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In House runoff, Trump loyalty takes center stage

By KIM CHANDLER, Associated Press

TROY, Ala. (AP) — Two years after withdrawing election support for Donald Trump because of his comments about women, U.S. Rep. Martha Roby of Alabama has been forced into a runoff with a former congressman that will gauge what is the bigger political sin for a Republican in a Deep South district: Criticizing President Trump or being a former Democrat.

Roby will face former congressman Bobby Bright in a July 17 runoff. Bright, who represented the district for two years as a Democrat before being defeated by Roby in 2010, is running this year as a Republican and is embracing Trump.
The race will test if a Republican can survive after criticizing Trump. Roby, a four-term incumbent, captured just 39 percent of the vote in the primary field of five candidates Tuesday, while Bright got 28 percent.

Roby in 2016 said that Trump’s 2005 lewd comments about women— captured on an Access Hollywood microphone— made him “unacceptable as a candidate for president” and suggested he step aside to let another Republican lead the presidential ticket.

“Trump is just a bright line litmus test for so many Republicans now,” said GOP strategist Chip Lake, who’s worked on congressional campaigns across the South.

The Roby-Bright matchup sets up as a microcosm of Trump’s hold on the core of the Republican Party. It’s what made Roby vulnerable to a runoff in the first place, but it also could end up being her saving grace, as conservatives in southeast Alabama will have to choose between a GOP lawmaker who said she would not vote for Trump and a recent-party switcher who once backed California Democrat Nancy Pelosi as speaker of the House.

Roby brought up her opponents past as a Democrat as she heads to a rematch with Bright.

“I’m running on my record. I’m a proven conservative Republican in this race,” Roby told reporters on election night. “Bobby Bright supported Nancy Pelosi to be speaker.”

During the primary, Bright ran a television ad with video footage of Roby saying Trump should step aside in 2016. “Roby turned her back on President Trump when he needed her most,” the narrator in the ad says.

Alabama’s 2nd congressional district is a conservative swath stretching from the capital city of Montgomery through the peanut and cotton fields of rural southeast Alabama. The district has a strong military presence, home to both Maxwell Air Force Base and Fort Rucker.

Bright has roots in both ends of the district. The 13th of 14 children born into a sharecropping family, he became a lawyer and spent 10 years as mayor of Montgomery. He was elected to Congress as a Democrat in 2008— like other candidates boosted by a wave of African-American turnout — but touted his independent voting record, including his votes against his party’s key proposals, including health care reform.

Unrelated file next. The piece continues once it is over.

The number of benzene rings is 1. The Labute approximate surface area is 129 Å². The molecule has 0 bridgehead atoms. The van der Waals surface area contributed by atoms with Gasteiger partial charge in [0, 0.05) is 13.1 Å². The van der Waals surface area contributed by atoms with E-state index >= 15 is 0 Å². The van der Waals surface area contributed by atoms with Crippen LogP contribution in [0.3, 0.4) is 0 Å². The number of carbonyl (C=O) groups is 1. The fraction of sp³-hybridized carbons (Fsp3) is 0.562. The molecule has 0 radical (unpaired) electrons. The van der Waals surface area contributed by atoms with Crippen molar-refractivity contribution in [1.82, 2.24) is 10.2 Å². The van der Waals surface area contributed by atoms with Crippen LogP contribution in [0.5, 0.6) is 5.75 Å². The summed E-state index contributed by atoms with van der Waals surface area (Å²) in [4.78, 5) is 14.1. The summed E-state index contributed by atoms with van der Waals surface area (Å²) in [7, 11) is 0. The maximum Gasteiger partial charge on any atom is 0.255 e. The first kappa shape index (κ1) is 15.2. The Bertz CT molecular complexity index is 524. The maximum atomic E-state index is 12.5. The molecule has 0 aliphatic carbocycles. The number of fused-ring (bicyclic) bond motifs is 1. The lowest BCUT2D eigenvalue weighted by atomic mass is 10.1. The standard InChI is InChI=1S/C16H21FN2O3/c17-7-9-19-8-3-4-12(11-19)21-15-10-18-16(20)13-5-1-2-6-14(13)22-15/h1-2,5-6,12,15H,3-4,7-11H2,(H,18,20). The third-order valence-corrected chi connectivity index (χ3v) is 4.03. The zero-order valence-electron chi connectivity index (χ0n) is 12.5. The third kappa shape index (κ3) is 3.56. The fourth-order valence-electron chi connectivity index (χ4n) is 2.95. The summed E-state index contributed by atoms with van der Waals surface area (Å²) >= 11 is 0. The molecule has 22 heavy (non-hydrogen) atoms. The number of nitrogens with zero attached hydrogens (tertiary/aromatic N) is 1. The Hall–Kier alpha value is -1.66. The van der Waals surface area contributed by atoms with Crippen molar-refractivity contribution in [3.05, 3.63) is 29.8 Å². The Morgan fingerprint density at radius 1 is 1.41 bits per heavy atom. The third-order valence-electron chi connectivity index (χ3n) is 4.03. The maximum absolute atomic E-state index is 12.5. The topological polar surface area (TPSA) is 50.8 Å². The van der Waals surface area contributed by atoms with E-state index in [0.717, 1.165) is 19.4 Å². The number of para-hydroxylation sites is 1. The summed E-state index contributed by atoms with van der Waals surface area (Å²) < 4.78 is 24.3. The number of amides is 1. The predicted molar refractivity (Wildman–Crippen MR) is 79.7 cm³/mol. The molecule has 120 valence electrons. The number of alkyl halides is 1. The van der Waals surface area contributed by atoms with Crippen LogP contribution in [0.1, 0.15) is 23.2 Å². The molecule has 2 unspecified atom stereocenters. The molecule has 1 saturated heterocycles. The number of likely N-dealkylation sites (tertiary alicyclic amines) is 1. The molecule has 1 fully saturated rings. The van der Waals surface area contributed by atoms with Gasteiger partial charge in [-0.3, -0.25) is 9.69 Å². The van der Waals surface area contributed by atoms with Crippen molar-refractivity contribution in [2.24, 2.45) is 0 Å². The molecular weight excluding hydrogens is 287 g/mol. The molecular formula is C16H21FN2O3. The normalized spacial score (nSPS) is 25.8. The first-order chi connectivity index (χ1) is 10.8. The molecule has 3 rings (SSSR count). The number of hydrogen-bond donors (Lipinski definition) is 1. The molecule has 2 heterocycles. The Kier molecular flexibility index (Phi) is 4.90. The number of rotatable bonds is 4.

“My record has been very conservative,” said Bright who refers to himself as “country-raised.”

While Bright hammered at Roby on the Trump comments in an advertisement, his campaign stops focus on more local issues, such as if Roby is on the agriculture and armed services committees most important to the district and her availability in the district.

“It’s not just Trump,” Bright said.

Robert Cobb, a retired railroad conductor from Wetumpka was handing out hard signs for Bright in front of Sisters’ Restaurant in Troy the day after the primary. Cobb said Roby’s disavowing of Trump “hurt her bad.”

“It really did hurt her bad. She can say what she wants to now about changing her ways and all that,” Cobb said.

The sensitivity of the Alabama race is on display in how Roby’s colleagues are handling the results. Ohio Rep. Steve Stivers, chairman of the House GOP’s campaign committee, released a statement praising Roby and offering support. But Stivers’ aides did not respond to specific questions Wednesday about whether the national party will spend money on Roby’s behalf during the runoff — and certainly the committee would prefer not to, because every dollar spent in a GOP stronghold district is money that cannot be directed to more competitive districts that will determine whether Republicans maintain their majority after the midterms.

State Rep. Barry Moore, who came in third in the race, said Bright and Roby are both carrying some negatives.
“A lot of Republicans down here feel that Martha betrayed them. And a lot of people still see Bobby as an Obama Democrat, or a Pelosi Democrat.”
Associated Press writer Bill Barrow in Atlanta contributed to this report.

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